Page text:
How do you follow up a classic?
In the Spring of 1973, English progressive rock band Pink Floyd released ‘Dark Side of the Moon’, their eighth studio LP and their most ambitious recording to date. With tracks which seamlessly flowed into one another, replete with cinematic sound effects, soaring soul vocalists, disembodied voices and a song-set which dealt with issues of success, the march of time and mental illness, the conceptual album became one of best selling, most critically acclaimed and best-loved progressive rock LPs of the 20th century – cited as an all-time classic.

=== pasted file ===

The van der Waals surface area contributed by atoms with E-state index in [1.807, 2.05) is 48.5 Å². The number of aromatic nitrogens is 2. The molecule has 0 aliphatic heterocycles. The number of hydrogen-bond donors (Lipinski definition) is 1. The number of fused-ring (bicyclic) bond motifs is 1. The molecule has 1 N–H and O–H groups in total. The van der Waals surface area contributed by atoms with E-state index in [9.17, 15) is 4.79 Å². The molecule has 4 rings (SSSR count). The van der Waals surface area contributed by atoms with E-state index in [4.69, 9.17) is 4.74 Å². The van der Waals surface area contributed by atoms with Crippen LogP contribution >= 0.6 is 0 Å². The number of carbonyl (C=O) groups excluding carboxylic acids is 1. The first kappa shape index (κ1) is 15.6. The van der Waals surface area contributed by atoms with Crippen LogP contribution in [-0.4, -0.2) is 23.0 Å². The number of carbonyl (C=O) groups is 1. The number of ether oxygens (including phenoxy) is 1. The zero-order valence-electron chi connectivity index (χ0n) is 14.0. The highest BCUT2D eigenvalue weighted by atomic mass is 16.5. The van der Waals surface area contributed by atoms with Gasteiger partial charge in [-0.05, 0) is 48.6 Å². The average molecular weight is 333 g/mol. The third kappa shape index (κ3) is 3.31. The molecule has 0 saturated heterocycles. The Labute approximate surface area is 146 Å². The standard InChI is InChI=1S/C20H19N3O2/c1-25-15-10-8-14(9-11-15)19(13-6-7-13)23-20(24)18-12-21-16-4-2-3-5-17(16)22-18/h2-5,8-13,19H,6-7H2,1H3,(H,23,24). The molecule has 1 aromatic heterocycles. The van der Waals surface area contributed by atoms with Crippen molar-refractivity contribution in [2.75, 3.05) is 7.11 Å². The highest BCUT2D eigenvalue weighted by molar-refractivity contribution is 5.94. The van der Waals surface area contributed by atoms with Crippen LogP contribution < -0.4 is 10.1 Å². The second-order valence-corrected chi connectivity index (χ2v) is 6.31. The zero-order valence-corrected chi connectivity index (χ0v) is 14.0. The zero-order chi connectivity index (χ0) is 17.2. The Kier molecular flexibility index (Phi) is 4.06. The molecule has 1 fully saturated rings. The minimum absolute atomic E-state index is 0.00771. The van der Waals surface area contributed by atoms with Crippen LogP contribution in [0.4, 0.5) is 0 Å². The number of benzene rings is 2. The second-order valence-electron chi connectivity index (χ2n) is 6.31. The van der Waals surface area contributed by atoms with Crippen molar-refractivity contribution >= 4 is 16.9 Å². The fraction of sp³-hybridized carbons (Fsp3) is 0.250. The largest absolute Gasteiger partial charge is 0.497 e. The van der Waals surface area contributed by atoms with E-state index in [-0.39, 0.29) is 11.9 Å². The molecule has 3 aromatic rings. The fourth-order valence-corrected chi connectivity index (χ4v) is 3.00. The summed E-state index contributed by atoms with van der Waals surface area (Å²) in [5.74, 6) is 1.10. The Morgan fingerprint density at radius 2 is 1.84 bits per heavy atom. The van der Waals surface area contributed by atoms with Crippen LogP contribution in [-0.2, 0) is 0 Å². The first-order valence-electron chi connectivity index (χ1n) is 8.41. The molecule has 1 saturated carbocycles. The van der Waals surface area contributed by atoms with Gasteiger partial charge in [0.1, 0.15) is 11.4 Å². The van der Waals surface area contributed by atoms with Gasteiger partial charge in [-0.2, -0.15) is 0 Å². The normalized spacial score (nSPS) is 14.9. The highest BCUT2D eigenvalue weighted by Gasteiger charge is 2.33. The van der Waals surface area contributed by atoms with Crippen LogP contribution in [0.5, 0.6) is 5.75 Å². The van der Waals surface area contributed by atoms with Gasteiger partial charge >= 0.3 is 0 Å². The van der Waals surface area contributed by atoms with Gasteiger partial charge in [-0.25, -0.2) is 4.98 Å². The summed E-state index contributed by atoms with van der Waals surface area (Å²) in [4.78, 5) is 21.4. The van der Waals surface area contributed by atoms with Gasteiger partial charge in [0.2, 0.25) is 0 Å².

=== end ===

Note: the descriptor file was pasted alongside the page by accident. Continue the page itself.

Two years later, the band released their follow-up. ‘Wish you Were Here’ was predominantly a tribute to Pink Floyd founder-member Syd Barrett, who had had become estranged from the band following a mental breakdown in 1968, it reprised many of the themes explored in the earlier recording, but in more developed form. Less acclaimed or lionised than Dark Side, for many years Wish You Were Here languished in its shadow, only latterly being correctly recognised as a classic LP in its own right.
Officially introduced just two days prior to that of Pink Floyd’s 1975 opus, Jaguar’s XJ-S was also a reprise of a much-loved original. In the run up to its announcement, fans of sporting Jaguars, which needless to say included the gentlemen of the press keenly anticipated how Browns Lane would Continue reading “Welcome to the Machine : Part One”